Blue Jackets Nip Bruins 3 - 2 (SO)

Despite an arduous schedule, the Blue Jackets came away with a victory in Boston.

The Blue Jackets have been busy, busy people.  Thursday brought physicals and testing.  Friday and Saturday included the two mile run, and arduous skating drills and scrimmages. Sunday feature home-and-home games with the Blues, while Monday had them traveling to Boston to take on the Bruins.  NHL Network carried the game, providing some with an opportunity for some bonus hockey.

As John Tortorella so eloquently stated on Sunday, the pre-season “doesn’t mean a thing.”   That holds true whether it is a win or loss, and the fact that the Blue Jackets garnered a victory in Beantown does not change the equation.   This part of the pre-season is not about setting lines or evaluating systems — it focuses mostly on looking at individual skills to see who deserves a shot at the next level.   Thus, last night’s line-up was full of guys perceived to have the best chance of being on the ice Opening night.  Oliver Bjorkstrand, Josh Anderson, Sonny Milano, Daniel Zaar and Lukas Sedlak were all on the ice, as was recent draftee Vitaly Abramov.  The key veterans on the trip included Alexander Wennberg, William Karlsson, Seth Jones, Cody Goloubef, Dalton Prout, Brandon Saad, Sam Gagner and Curtis McElhinney, who made his first start in net.

This was Boston’s first pre-season game, so they predictably came out hard, and dominated the first few minutes of play.  Then the Blue Jackets found their legs, and the ice began to tilt a bit in the other direction.  It was definitely a feeling out process for both squads, as they acquainted themselves not only with their opponent, but with their teammates as well. The initial frame ended in a scoreless tie, with the Blue Jackets holding an 8 - 6 lead in shots on goal.  The Blue Jackets were physical, but appeared to focus more on getting the puck out of their zone quickly, and into the offensive zone with speed.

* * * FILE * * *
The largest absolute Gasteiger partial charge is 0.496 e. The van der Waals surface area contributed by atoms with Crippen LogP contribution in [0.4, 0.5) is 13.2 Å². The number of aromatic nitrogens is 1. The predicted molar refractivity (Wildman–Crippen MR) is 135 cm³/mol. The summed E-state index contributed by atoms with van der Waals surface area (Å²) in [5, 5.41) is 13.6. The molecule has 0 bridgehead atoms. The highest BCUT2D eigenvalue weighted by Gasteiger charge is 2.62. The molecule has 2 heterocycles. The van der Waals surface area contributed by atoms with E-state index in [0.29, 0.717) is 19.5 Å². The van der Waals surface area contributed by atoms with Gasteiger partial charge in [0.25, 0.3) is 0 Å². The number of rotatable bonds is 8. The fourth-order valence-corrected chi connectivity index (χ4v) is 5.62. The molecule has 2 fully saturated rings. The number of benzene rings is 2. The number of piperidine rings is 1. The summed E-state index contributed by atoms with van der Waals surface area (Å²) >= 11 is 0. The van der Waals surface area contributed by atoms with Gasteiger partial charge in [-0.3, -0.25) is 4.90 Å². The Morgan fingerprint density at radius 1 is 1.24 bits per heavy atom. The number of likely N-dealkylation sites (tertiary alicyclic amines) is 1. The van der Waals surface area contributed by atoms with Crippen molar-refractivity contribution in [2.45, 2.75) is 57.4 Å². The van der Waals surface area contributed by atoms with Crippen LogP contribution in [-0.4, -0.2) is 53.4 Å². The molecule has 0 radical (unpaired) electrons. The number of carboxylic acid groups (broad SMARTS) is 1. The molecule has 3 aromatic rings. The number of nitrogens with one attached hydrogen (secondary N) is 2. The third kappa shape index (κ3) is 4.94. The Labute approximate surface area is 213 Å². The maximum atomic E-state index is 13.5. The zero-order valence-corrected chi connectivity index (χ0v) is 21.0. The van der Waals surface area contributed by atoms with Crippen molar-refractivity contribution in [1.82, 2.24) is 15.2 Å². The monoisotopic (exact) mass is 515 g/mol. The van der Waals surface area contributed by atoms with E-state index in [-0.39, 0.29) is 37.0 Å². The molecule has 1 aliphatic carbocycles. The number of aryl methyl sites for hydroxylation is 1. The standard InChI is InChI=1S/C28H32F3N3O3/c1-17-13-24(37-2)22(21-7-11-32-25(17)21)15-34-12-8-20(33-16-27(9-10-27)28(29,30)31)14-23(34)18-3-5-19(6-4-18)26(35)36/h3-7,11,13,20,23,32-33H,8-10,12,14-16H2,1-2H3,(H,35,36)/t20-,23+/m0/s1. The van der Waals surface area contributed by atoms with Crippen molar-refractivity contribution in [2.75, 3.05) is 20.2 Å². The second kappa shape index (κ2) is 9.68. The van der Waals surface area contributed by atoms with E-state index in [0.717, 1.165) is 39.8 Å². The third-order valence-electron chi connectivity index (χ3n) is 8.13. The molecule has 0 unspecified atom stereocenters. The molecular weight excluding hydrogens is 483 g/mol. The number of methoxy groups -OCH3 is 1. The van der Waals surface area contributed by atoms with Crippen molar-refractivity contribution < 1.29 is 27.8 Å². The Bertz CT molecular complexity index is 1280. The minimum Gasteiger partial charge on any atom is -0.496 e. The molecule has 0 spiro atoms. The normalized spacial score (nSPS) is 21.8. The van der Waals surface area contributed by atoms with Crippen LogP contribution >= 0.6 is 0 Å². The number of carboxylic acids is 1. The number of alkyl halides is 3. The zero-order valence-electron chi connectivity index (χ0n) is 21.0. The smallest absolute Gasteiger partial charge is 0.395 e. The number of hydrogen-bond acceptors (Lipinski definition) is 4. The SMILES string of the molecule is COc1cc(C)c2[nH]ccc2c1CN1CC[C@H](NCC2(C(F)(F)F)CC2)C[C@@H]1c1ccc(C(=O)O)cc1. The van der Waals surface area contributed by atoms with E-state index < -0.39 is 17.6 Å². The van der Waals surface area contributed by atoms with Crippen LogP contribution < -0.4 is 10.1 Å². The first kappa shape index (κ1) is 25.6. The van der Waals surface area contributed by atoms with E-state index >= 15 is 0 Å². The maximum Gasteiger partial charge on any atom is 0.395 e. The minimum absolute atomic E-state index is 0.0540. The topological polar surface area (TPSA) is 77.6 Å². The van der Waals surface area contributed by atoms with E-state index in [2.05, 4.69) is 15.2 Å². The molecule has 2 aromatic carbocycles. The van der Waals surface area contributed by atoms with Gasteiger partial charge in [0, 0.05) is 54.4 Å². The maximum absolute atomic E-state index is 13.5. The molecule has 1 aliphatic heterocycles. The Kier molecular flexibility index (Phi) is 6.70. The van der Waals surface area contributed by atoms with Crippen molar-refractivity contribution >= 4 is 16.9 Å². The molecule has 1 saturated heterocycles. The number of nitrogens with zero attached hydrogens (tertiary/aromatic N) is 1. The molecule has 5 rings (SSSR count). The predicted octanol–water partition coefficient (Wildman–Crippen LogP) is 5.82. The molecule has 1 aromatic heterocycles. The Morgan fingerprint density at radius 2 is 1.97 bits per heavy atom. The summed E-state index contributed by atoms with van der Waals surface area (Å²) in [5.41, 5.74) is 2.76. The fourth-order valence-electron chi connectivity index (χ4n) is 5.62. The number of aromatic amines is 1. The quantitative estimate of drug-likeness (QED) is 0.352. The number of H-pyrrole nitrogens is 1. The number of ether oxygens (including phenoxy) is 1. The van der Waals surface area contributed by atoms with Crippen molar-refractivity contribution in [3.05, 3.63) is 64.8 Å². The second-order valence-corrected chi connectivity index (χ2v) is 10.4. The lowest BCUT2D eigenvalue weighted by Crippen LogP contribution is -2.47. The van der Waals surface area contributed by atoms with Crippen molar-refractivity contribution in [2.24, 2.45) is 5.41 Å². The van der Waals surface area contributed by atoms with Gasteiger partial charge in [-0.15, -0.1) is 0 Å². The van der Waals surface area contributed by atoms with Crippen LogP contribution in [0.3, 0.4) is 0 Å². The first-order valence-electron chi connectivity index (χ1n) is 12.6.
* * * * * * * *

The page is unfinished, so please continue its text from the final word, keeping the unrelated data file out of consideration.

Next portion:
The second was simply a bizarre period.  The Blue Jackets were outshot 15 - 5 for the period, yet outscored Boston 2- 1.   The action came quickly, as Brandon Carlo was whistled for interference against Brandon Saad just 1:01 into the period.  After Boston cleared the puck a couple of times, Seth Jones led the club through the neutral zone, fed Alexander Wennberg to his left, who in turn moved the puck to Sonny Milano along the left wing boards.  Milano accelerated toward the goal line, and fired a rocket from a seemingly impossible angle.  The puck found the tiniest of gaps between Anton Khudobin’s right skate and the post, trickling across the line before striking Khudobin’s skate, and being covered by his left pad — which also appeared to be across the goal line.  Milano raised his hands in celebration as he skated behind the net, but the referee had not indicated a goal.  It took a scrum of officials to determine it was a good goal, and as Boston was not a designated venue for replay in pre-season, the call stood.  Milano continued his strong pre-season play, again demonstrating that good things happen when you put the puck on net. Wennberg and Jones earned the assists.

Boston evened the score just 1:22 later when the Blue Jackets got caught in a partial change.  That gave the Bruins the advantage in numbers, which was exacerbated by McElhinney coming too far out of his net, creating an easy tip-in for Jimmy Hayes.  McElhinney almost got burned a few times by coming out too far, but appeared to narrow the gap as the game wore on.  Jake DeBrusk and Austin Czarnik had the Boston assists.

Not to be outdone, the Blue Jackets responded just four minutes later.  Sam Gagner took the puck deep into the right corner below the line, and when two Boston defenders followed him, he zipped a pass to the tape of Daniel Zaar, who lasered a one-timer into the back of the net.  It was a pretty play at both ends, and the Gagner acquisition is looking like a stroke of genius at this point.